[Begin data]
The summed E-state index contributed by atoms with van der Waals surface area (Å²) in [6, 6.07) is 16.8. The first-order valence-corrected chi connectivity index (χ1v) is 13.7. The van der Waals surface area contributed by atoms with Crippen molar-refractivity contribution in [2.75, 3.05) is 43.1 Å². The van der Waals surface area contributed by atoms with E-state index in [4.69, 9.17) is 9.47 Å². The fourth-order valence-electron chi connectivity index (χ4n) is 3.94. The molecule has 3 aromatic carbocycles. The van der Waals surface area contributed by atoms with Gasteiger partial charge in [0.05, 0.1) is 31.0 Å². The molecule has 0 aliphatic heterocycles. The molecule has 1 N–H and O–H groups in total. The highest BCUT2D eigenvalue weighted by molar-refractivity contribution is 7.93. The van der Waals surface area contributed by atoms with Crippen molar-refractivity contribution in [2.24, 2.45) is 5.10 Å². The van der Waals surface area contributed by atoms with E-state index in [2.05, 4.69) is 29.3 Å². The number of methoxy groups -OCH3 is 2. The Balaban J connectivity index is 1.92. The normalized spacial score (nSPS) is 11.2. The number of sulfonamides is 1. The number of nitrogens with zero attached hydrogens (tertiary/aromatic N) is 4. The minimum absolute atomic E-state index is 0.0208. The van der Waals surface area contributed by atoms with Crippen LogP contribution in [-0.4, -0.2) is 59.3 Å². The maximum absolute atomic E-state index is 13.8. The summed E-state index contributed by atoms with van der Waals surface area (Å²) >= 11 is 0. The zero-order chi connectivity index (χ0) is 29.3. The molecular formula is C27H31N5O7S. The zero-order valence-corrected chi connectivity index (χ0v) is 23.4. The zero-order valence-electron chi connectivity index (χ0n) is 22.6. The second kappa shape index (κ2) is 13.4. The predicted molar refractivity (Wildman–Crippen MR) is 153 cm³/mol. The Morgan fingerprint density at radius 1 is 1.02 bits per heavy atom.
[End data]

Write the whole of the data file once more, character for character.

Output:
The summed E-state index contributed by atoms with van der Waals surface area (Å²) in [6, 6.07) is 16.8. The first-order valence-corrected chi connectivity index (χ1v) is 13.7. The van der Waals surface area contributed by atoms with Crippen molar-refractivity contribution in [2.75, 3.05) is 43.1 Å². The van der Waals surface area contributed by atoms with E-state index in [4.69, 9.17) is 9.47 Å². The fourth-order valence-electron chi connectivity index (χ4n) is 3.94. The molecule has 3 aromatic carbocycles. The van der Waals surface area contributed by atoms with Gasteiger partial charge in [0.05, 0.1) is 31.0 Å². The molecule has 0 aliphatic heterocycles. The molecule has 1 N–H and O–H groups in total. The highest BCUT2D eigenvalue weighted by molar-refractivity contribution is 7.93. The van der Waals surface area contributed by atoms with Crippen molar-refractivity contribution in [2.24, 2.45) is 5.10 Å². The van der Waals surface area contributed by atoms with E-state index in [2.05, 4.69) is 29.3 Å². The number of methoxy groups -OCH3 is 2. The Balaban J connectivity index is 1.92. The normalized spacial score (nSPS) is 11.2. The number of sulfonamides is 1. The number of nitrogens with zero attached hydrogens (tertiary/aromatic N) is 4. The minimum absolute atomic E-state index is 0.0208. The van der Waals surface area contributed by atoms with Crippen LogP contribution in [-0.4, -0.2) is 59.3 Å². The maximum absolute atomic E-state index is 13.8. The summed E-state index contributed by atoms with van der Waals surface area (Å²) >= 11 is 0. The zero-order chi connectivity index (χ0) is 29.3. The molecular formula is C27H31N5O7S. The zero-order valence-corrected chi connectivity index (χ0v) is 23.4. The zero-order valence-electron chi connectivity index (χ0n) is 22.6. The second kappa shape index (κ2) is 13.4. The predicted molar refractivity (Wildman–Crippen MR) is 153 cm³/mol. The Morgan fingerprint density at radius 1 is 1.02 bits per heavy atom.